Driving that line

With seven races behind me, looking back I can say that I have learned quite a bit in these past three months.

While it may look the same from the outside, some major changes happened in my mind that I now plan to translate into on-track performance.

Being a NASA NorCal instructor has more benefits than free HPDE/TT on the days you work. The real perk that few people take advantage of is unlimited access to coaching from some of the best drivers in the country, such as Barry Hartzel, with whom I had several impactful conversations that led to a few insights about my driving strategy.

The video below from a Spec Miata race at Infineon last month is not really remarkable as racing videos go, but it is a good tool to discuss driving technique with your coach and single out habits that I need to change to improve my performance.

2011-06-11 Infineon NASA Spec Miata Race from Alex Maier.

So why are all these people passing me all the time?

If you are an experienced track driver, the answer is obvious: for one, I tend to brake too slowly (i.e. not as quickly as the car allows) and then coast for almost a full second before getting back on the gas coming out of the corners. With eleven corners, this can easily mean a ten to fifteen second loss of time.

Also--and that is less a matter of technique, and more that of an attitude--when faster drivers catch up to me, I tend to back off the throttle and meekly let them by in most cases. While this is certainly a nice thing to do in Time Trials or HPDE, it is not a useful strategy while racing, and something I will focus on in the next race.

"Get mean," as Barry said.


  1. I haven't reached your level yet, nor do I have your experience. I imagine that the fact that you are now playing with people who are serious about getting there first is pretty intimidating. I do see hesitancy in spots where I wouldn't expect it. It looks as if you could carry 5th to the bridge after turn 1, it's fun, really! These Miatas really like turn 6, I'm braking too much at the top, you can squeeze on the throttle earlier and gain a ton.7 to the bottom, I'm working on developing an acceleration curve, if you will. Mygoal is to continually gain, with no lifting, clear through 10. 11, well I finally ran out of brakes there, there is a god, I saw him! Looks good. Geoff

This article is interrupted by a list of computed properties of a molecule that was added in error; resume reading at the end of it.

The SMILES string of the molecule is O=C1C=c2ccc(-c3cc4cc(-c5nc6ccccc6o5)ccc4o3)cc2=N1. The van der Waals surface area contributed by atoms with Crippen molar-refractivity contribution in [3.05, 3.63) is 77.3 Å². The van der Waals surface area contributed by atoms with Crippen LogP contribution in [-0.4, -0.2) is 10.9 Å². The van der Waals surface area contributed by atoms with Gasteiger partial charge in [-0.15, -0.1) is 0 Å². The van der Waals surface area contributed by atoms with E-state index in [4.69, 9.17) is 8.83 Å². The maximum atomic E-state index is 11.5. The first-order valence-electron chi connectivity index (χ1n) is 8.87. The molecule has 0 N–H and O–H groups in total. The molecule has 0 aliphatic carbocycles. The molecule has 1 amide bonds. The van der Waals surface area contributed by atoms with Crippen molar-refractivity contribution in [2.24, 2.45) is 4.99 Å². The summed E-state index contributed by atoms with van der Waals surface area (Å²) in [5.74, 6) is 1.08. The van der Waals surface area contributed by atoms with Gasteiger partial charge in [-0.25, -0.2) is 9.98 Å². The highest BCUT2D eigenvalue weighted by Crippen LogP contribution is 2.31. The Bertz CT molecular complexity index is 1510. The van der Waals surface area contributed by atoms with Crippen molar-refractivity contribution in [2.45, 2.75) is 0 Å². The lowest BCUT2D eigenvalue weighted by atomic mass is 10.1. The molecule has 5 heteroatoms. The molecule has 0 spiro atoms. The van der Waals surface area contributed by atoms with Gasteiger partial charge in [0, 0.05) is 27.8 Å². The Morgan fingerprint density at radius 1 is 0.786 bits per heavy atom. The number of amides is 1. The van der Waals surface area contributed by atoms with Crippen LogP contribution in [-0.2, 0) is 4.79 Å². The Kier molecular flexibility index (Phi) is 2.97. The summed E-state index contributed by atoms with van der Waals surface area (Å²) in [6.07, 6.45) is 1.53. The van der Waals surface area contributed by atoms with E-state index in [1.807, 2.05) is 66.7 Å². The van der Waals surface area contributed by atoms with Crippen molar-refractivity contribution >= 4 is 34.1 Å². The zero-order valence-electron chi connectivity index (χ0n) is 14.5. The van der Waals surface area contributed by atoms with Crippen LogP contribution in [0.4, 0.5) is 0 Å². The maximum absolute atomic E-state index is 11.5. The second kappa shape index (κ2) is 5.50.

2. Interesting perspective for sure. And noisy! Would you ever sneak an MP3 player in your fire suit and ear buds under your brain bucket?

  3. Geoff: It really looks and feels different from inside the car and on video. When I am driving, I feel like this is as much as the car will give at times, only to discover that I overbraked :)
    I just spent a day concentrating on getting on the gas sooner and braking later. My plan is to keep focusing on that until I can watch my own video without yelling at myself "Gas, gas, gas! What are you doing? Why brakes? GAAAS!"

  4. Brett: I had that thought a few times, but I have to rely on my hearing to drive. Believe it or not, in all this racket, I can pick out tire noises and sounds other cars are making.
    With limited visibility out of the cockpit, hearing a car that is in my blind spot helps me avoid contact. For now, I just use musician's earplugs on most days to reduce the loud yell of my engine, while still hearing all the important stuff.